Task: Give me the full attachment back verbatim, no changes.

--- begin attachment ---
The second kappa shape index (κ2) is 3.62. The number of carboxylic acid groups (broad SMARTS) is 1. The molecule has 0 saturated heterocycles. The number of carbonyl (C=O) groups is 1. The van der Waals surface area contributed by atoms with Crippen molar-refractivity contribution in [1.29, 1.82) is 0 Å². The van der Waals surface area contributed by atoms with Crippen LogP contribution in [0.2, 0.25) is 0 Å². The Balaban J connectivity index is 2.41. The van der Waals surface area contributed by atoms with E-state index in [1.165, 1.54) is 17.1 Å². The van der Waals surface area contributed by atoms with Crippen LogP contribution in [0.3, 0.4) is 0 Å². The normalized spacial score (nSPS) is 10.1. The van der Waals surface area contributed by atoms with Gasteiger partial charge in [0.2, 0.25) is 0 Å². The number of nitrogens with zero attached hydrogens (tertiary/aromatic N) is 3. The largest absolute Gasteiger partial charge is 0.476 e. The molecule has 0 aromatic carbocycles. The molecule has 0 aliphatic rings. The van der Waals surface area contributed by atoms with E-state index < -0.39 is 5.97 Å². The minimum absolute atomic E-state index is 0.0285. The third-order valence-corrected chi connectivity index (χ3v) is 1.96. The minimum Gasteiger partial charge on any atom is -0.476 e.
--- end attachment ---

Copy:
The second kappa shape index (κ2) is 3.62. The number of carboxylic acid groups (broad SMARTS) is 1. The molecule has 0 saturated heterocycles. The number of carbonyl (C=O) groups is 1. The van der Waals surface area contributed by atoms with Crippen molar-refractivity contribution in [1.29, 1.82) is 0 Å². The van der Waals surface area contributed by atoms with Crippen LogP contribution in [0.2, 0.25) is 0 Å². The Balaban J connectivity index is 2.41. The van der Waals surface area contributed by atoms with E-state index in [1.165, 1.54) is 17.1 Å². The van der Waals surface area contributed by atoms with Crippen LogP contribution in [0.3, 0.4) is 0 Å². The normalized spacial score (nSPS) is 10.1. The van der Waals surface area contributed by atoms with Gasteiger partial charge in [0.2, 0.25) is 0 Å². The number of nitrogens with zero attached hydrogens (tertiary/aromatic N) is 3. The largest absolute Gasteiger partial charge is 0.476 e. The molecule has 0 aromatic carbocycles. The molecule has 0 aliphatic rings. The van der Waals surface area contributed by atoms with E-state index < -0.39 is 5.97 Å². The minimum absolute atomic E-state index is 0.0285. The third-order valence-corrected chi connectivity index (χ3v) is 1.96. The minimum Gasteiger partial charge on any atom is -0.476 e.